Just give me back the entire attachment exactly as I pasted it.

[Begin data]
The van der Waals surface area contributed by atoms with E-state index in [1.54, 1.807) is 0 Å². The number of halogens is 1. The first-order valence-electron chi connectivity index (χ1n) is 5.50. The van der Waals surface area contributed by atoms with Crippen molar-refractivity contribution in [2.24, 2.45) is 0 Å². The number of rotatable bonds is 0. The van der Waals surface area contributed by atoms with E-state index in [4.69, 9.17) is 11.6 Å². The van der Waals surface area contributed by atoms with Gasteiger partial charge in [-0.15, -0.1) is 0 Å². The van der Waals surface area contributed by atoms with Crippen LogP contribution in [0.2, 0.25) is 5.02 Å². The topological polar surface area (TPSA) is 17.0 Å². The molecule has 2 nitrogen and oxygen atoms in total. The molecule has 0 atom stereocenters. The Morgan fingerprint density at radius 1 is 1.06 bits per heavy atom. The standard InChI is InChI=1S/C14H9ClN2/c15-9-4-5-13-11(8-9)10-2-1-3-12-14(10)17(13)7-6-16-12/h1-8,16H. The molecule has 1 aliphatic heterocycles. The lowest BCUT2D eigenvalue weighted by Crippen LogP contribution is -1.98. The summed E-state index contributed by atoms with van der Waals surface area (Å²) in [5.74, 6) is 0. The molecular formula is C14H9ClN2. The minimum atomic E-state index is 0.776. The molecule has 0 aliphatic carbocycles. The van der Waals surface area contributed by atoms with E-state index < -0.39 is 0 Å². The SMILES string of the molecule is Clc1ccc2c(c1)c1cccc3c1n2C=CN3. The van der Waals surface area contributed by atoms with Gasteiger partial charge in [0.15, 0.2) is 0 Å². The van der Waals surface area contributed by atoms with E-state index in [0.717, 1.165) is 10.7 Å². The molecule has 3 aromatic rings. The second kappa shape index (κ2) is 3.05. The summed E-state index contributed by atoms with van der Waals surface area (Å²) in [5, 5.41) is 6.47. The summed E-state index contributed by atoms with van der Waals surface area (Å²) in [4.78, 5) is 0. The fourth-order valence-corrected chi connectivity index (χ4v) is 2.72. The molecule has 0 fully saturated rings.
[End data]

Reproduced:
The van der Waals surface area contributed by atoms with E-state index in [1.54, 1.807) is 0 Å². The number of halogens is 1. The first-order valence-electron chi connectivity index (χ1n) is 5.50. The van der Waals surface area contributed by atoms with Crippen molar-refractivity contribution in [2.24, 2.45) is 0 Å². The number of rotatable bonds is 0. The van der Waals surface area contributed by atoms with E-state index in [4.69, 9.17) is 11.6 Å². The van der Waals surface area contributed by atoms with Gasteiger partial charge in [-0.15, -0.1) is 0 Å². The van der Waals surface area contributed by atoms with Crippen LogP contribution in [0.2, 0.25) is 5.02 Å². The topological polar surface area (TPSA) is 17.0 Å². The molecule has 2 nitrogen and oxygen atoms in total. The molecule has 0 atom stereocenters. The Morgan fingerprint density at radius 1 is 1.06 bits per heavy atom. The standard InChI is InChI=1S/C14H9ClN2/c15-9-4-5-13-11(8-9)10-2-1-3-12-14(10)17(13)7-6-16-12/h1-8,16H. The molecule has 1 aliphatic heterocycles. The lowest BCUT2D eigenvalue weighted by Crippen LogP contribution is -1.98. The summed E-state index contributed by atoms with van der Waals surface area (Å²) in [5.74, 6) is 0. The molecular formula is C14H9ClN2. The minimum atomic E-state index is 0.776. The molecule has 0 aliphatic carbocycles. The van der Waals surface area contributed by atoms with E-state index < -0.39 is 0 Å². The SMILES string of the molecule is Clc1ccc2c(c1)c1cccc3c1n2C=CN3. The van der Waals surface area contributed by atoms with Gasteiger partial charge in [0.15, 0.2) is 0 Å². The van der Waals surface area contributed by atoms with E-state index in [0.717, 1.165) is 10.7 Å². The molecule has 3 aromatic rings. The second kappa shape index (κ2) is 3.05. The summed E-state index contributed by atoms with van der Waals surface area (Å²) in [5, 5.41) is 6.47. The summed E-state index contributed by atoms with van der Waals surface area (Å²) in [4.78, 5) is 0. The fourth-order valence-corrected chi connectivity index (χ4v) is 2.72. The molecule has 0 fully saturated rings.